“I can’t support this bill when I had the opportunity to say no,” said Osten, who argued parents have the right to make decisions on behalf of their children.
But Anwar said compromises to the legislation were made to address concerns raised by the parents, including grandfathering those with existing exemptions and broadening eligibility for medical exemptions.
“We listened to those families and that compromise allowed us to be able to get to this point,” he said.
The legislation, which includes public and private schools, higher education, day care and child care centers, would take effect with the 2022-23 school year. If the bill becomes law, critics have said they intend to challenge it in court.
The Danbury Health & Human Services Department is hosting a virtual Neighbor Night on Thursday. The topic will be policing in the community. Residents are invited to share questions and perspective with local police chiefs about policing protocols. Participating departments include Bethel, Brookfield, Danbury, New Milford, Newtown, Redding, Ridgefield and West Conn. United Way of Western Connecticut and Danbury Works are also sponsoring the forum. The webinar will be held on the Zoom platform Thursday at 7pm. Registration is required. https://zoom.us/.../tJYof--qpz8uE9xDON26CcmhgEDZUPUspOoj
With low voter turnout, Newtown residents have approved a budget for the coming fiscal year. About 9-percent of residents cast ballots yesterday on the combined 123-million dollar budget. There's a .3 percent decrease in the mill rate. All three capital projects were also approved. Those were funding for the Sandy Hook Permanent Memorial, emergency radio system upgrades and gas boiler and LED lighting at Reed Intermediate School. The municipal budget passed on a vote of 1196 to 521 while the school budget was approved by 1081 votes to 640. The emergency responder communications and school infrastructure passed by similar margins. The Sandy Hook Permanent Memorial passed 963 - 748.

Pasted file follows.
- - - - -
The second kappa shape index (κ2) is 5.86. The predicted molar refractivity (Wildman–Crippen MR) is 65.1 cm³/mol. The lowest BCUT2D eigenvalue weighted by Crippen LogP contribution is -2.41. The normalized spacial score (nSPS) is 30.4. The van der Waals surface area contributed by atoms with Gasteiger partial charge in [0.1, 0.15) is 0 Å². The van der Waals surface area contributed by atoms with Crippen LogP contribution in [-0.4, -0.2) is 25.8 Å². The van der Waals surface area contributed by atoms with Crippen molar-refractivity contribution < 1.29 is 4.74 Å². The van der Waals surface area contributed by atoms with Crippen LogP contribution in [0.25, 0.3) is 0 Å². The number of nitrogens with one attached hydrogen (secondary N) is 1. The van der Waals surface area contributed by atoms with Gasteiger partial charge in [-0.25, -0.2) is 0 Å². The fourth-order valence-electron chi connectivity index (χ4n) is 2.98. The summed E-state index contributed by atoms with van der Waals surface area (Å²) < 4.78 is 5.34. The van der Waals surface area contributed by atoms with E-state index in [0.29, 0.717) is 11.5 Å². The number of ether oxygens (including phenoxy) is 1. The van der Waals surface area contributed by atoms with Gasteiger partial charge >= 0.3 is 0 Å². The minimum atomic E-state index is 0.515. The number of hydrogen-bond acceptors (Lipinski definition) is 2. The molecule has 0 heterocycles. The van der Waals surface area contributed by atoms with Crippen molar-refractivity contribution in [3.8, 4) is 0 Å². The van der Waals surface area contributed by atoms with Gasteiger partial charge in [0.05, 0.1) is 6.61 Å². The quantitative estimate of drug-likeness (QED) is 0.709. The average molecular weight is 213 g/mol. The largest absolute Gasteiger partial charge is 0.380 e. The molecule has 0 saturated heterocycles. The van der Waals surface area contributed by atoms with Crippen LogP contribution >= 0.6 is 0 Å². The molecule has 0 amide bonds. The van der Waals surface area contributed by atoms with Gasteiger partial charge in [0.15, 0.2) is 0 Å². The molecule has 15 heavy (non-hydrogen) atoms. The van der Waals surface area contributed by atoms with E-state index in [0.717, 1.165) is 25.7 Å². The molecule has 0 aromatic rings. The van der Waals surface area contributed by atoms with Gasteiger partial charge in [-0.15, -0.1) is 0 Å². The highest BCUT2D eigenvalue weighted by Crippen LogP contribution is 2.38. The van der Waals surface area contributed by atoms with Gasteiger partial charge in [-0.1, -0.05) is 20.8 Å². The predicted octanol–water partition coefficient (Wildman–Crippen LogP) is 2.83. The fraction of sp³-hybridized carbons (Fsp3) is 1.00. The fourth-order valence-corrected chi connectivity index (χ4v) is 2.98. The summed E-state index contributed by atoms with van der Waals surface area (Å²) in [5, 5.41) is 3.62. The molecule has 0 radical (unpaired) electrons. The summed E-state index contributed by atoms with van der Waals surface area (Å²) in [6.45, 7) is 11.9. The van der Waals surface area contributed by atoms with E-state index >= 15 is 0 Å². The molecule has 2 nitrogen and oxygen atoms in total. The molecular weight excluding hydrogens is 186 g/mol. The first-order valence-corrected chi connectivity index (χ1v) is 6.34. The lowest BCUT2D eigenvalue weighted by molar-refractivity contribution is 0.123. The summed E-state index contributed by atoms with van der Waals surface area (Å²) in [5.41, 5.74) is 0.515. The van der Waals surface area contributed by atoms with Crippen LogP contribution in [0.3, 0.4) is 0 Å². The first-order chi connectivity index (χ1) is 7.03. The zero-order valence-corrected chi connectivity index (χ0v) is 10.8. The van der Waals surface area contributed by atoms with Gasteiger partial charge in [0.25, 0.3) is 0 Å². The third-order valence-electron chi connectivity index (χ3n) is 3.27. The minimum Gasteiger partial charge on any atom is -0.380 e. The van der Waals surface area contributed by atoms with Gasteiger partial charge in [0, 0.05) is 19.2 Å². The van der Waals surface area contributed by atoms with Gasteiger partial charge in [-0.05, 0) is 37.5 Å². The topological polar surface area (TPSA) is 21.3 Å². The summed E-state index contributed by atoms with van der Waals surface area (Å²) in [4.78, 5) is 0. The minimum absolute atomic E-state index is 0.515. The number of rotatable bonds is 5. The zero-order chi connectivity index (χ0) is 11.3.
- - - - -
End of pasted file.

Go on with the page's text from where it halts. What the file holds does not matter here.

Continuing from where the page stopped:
The first-of-its-kind mobile vaccination unit from FEMA will serve as a pop-up clinic in Danbury throughout the week. Mobile vaccination opportunities in Danbury this week include today and Friday from 8am to 4pm at Danbury Ice Arena, and at Danbury Library tomorrow and Friday from noon to 6pm. The FEMA van will visit socially vulnerable communities affected by COVID-19 throughout April and May. All individuals 16 and over are now eligible for the vaccine. No appointment is necessary.
There will be a return to in person meetings in New Milford. The Town Council will hold its first in-person meeting in over a year on May 24th, in a location to be determined. Governor Lamont is lifting nearly all COVID-19 restrictions on May 19th, with his executive powers expiring on May 20th. Face masks must continue to be worn indoors. The New Milford Town Council plans to continue livestreaming of the meetings on Youtube and Facebook, with closed captioning, for those who can't attend in person. Residents will have to sign up in person to speak. At their meeting this week. some Council members expressed concern about the size of the E. Paul Martin room and the ventilation in Town Hall. Mayor Pete Bass says an energy audit is looking into the ventilation system. He is reaching out to school officials about meeting in one of the auditoriums.
The Brookfield Senior Center has officially re-opened. Visitors are asked to wear a mask at all times inside the building. Staff will be adding more in-person and outside events to begin the slow and steady move back to normal. For the time being, many events will have limited capacity. The Brookfield Senior Center requires advance registration for all events and appointments due to contract tracing requirements. There are still no drop-ins allowed for in-person events. While indoor visits are limited, the patio and outdoor space are available for use.